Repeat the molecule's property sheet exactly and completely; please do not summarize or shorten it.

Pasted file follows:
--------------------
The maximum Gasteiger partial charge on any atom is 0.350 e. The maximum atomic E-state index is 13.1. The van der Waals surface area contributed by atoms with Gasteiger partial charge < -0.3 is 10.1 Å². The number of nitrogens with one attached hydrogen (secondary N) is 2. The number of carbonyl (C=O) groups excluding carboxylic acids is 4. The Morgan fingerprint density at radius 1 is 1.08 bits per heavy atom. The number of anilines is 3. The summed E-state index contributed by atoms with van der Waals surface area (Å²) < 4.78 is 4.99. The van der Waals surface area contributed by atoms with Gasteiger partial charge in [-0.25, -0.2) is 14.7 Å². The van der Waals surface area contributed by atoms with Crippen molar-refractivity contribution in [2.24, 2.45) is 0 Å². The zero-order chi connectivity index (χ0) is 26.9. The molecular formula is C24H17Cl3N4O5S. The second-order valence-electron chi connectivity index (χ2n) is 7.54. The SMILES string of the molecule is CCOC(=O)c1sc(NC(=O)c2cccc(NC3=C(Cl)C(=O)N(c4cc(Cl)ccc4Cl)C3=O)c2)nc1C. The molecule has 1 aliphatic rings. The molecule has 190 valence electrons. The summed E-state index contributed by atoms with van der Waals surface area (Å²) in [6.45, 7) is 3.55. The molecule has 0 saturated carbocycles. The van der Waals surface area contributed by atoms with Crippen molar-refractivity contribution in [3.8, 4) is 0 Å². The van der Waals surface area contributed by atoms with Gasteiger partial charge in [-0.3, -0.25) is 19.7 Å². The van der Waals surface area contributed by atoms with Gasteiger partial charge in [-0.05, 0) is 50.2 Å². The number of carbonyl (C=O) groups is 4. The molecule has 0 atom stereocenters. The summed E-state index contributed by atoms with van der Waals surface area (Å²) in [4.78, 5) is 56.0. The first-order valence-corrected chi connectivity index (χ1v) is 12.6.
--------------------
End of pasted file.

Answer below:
The maximum Gasteiger partial charge on any atom is 0.350 e. The maximum atomic E-state index is 13.1. The van der Waals surface area contributed by atoms with Gasteiger partial charge < -0.3 is 10.1 Å². The number of nitrogens with one attached hydrogen (secondary N) is 2. The number of carbonyl (C=O) groups excluding carboxylic acids is 4. The Morgan fingerprint density at radius 1 is 1.08 bits per heavy atom. The number of anilines is 3. The summed E-state index contributed by atoms with van der Waals surface area (Å²) < 4.78 is 4.99. The van der Waals surface area contributed by atoms with Gasteiger partial charge in [-0.25, -0.2) is 14.7 Å². The van der Waals surface area contributed by atoms with Crippen molar-refractivity contribution in [2.24, 2.45) is 0 Å². The zero-order chi connectivity index (χ0) is 26.9. The molecular formula is C24H17Cl3N4O5S. The second-order valence-electron chi connectivity index (χ2n) is 7.54. The SMILES string of the molecule is CCOC(=O)c1sc(NC(=O)c2cccc(NC3=C(Cl)C(=O)N(c4cc(Cl)ccc4Cl)C3=O)c2)nc1C. The molecule has 1 aliphatic rings. The molecule has 190 valence electrons. The summed E-state index contributed by atoms with van der Waals surface area (Å²) in [6.45, 7) is 3.55. The molecule has 0 saturated carbocycles. The van der Waals surface area contributed by atoms with Crippen molar-refractivity contribution in [3.8, 4) is 0 Å². The van der Waals surface area contributed by atoms with Gasteiger partial charge in [-0.3, -0.25) is 19.7 Å². The van der Waals surface area contributed by atoms with Gasteiger partial charge in [-0.05, 0) is 50.2 Å². The number of carbonyl (C=O) groups is 4. The molecule has 0 atom stereocenters. The summed E-state index contributed by atoms with van der Waals surface area (Å²) in [4.78, 5) is 56.0. The first-order valence-corrected chi connectivity index (χ1v) is 12.6.